verb (used without object), whirred, whir·ring.
verb (used with object), whirred, whir·ring.
- whiptail wallaby,
- whirligig beetle,
- whirling dervish
Origin of whir
verb (used with or without object), noun
Examples from the Web for whirred
Cameras snapped and whirred, yet he was hidden in plain sight.
Once when this one alighted on the rim of her nest she whirred herself right down inside.A-Birding on a Bronco|Florence A. Merriam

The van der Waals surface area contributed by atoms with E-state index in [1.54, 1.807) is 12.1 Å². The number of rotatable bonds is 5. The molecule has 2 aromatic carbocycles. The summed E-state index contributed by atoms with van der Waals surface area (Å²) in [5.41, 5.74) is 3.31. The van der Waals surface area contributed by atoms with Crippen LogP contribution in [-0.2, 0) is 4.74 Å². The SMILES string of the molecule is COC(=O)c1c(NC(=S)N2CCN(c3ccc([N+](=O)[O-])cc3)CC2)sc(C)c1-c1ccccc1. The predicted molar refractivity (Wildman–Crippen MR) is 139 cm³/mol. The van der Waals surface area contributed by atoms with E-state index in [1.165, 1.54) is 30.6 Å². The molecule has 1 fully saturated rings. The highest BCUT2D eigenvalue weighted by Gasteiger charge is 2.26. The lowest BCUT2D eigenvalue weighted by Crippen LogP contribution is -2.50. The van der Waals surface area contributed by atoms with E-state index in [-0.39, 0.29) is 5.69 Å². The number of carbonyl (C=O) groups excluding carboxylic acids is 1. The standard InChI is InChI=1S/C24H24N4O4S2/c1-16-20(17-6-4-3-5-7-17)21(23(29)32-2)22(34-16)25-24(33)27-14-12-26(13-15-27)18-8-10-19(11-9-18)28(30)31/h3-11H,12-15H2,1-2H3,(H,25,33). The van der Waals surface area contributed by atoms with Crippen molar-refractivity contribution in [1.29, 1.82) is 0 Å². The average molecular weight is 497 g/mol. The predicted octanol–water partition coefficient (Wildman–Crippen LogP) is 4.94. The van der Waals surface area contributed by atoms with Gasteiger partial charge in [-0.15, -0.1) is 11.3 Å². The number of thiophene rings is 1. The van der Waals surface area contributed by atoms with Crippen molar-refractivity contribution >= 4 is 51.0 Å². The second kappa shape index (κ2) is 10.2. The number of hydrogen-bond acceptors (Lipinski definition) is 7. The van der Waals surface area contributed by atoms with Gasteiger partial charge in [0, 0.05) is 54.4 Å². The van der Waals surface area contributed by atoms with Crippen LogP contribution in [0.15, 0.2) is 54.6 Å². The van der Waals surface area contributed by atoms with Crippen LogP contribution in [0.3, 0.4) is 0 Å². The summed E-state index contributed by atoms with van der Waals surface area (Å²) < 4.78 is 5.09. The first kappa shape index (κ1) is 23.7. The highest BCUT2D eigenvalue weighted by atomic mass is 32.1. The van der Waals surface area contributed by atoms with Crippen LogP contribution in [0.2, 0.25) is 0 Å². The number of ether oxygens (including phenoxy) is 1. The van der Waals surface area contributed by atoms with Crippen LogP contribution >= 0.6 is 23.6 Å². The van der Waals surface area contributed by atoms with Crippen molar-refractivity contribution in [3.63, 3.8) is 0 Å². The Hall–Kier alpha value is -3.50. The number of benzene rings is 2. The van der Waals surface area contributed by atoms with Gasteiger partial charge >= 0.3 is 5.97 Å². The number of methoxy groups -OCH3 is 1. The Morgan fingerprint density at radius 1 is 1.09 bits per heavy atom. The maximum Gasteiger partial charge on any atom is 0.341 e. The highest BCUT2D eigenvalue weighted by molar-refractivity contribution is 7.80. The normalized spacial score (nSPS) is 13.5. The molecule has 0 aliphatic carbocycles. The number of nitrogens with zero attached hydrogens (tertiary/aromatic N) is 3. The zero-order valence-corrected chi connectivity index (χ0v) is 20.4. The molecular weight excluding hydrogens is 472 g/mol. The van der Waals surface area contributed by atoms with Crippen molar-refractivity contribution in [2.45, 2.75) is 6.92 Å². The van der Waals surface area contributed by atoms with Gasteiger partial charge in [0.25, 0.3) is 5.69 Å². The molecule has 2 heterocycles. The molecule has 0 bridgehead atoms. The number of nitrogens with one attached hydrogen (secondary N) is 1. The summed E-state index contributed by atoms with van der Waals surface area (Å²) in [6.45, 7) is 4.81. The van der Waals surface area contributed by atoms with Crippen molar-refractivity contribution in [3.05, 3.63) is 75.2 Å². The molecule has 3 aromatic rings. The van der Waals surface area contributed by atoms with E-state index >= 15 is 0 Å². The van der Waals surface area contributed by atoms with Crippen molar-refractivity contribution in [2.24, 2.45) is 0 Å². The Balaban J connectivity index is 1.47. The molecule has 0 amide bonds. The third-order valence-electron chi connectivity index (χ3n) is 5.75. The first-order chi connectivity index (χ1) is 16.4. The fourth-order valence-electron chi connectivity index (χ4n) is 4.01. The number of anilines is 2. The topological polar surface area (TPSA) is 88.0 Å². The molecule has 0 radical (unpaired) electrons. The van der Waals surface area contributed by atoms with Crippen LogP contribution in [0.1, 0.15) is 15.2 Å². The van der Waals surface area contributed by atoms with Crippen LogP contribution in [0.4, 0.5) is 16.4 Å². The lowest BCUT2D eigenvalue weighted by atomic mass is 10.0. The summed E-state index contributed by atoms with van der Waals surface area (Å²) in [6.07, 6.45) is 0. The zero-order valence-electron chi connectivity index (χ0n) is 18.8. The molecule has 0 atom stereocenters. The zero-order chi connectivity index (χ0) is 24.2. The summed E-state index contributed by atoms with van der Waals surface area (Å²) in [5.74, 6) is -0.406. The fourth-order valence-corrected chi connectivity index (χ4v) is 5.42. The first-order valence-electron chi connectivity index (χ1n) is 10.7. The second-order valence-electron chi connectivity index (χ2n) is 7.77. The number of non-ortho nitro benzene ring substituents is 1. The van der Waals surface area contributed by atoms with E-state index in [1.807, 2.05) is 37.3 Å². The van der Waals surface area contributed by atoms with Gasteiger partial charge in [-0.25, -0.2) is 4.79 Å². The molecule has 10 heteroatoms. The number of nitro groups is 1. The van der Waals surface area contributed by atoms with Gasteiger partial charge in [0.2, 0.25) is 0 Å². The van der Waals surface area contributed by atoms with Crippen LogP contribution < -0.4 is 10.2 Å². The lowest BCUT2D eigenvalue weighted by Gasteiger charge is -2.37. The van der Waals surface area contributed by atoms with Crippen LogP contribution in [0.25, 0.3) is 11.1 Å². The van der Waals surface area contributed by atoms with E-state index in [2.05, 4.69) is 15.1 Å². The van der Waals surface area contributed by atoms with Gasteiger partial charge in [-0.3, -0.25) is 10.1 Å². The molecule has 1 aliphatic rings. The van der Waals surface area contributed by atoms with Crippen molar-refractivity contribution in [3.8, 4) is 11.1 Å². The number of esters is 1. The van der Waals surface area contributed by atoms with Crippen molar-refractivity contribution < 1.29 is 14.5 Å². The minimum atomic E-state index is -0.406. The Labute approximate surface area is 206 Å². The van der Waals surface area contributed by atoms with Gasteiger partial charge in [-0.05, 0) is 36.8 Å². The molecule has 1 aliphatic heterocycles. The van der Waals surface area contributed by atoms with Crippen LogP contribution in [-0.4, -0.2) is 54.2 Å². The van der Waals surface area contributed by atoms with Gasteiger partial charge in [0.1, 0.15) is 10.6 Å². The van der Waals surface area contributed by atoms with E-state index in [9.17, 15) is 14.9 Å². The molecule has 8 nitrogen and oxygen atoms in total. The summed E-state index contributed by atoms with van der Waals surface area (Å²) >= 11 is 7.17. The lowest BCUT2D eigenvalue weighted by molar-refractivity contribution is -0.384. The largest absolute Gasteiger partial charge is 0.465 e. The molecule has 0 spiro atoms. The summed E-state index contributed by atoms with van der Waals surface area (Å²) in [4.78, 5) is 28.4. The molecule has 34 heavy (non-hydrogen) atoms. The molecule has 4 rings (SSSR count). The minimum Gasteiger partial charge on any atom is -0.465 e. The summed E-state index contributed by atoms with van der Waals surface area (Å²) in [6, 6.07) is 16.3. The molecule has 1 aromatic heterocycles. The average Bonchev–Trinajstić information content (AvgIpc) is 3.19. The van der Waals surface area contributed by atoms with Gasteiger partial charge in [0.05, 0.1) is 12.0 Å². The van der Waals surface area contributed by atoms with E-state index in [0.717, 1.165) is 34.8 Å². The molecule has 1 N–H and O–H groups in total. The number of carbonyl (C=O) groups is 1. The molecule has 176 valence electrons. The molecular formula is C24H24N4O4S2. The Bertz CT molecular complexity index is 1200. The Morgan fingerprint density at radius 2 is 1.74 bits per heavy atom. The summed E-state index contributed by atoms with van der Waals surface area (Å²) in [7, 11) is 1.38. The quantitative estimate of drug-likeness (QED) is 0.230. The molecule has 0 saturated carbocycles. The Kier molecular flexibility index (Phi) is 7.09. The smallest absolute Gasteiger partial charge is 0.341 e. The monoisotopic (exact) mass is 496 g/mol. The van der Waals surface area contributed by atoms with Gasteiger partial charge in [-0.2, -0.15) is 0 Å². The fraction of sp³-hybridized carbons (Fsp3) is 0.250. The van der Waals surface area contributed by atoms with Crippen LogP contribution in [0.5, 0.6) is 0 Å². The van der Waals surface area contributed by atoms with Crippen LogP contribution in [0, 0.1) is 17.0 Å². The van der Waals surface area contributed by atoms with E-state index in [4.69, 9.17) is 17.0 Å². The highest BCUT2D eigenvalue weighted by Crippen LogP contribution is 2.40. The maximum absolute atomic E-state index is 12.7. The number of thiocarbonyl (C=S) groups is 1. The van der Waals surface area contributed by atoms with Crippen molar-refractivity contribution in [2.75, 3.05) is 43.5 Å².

He was oblivious of the perilous steel that whirred and throbbed about him.The Shadow|Arthur Stringer
It whirred gratefully; the clanking stopped and she tried again.Greener Than You Think|Ward Moore
verb whirs, whirrs, whirring or whirred
Word Origin for whir
c.1400, Scottish, "fling, hurl," probably from Old Norse hvirfla, frequentative of hverfa "to turn" (see wharf). Cf. Danish hvirvle, Dutch wervelen, German wirbeln "to whirl." Related: Whirred; whirring.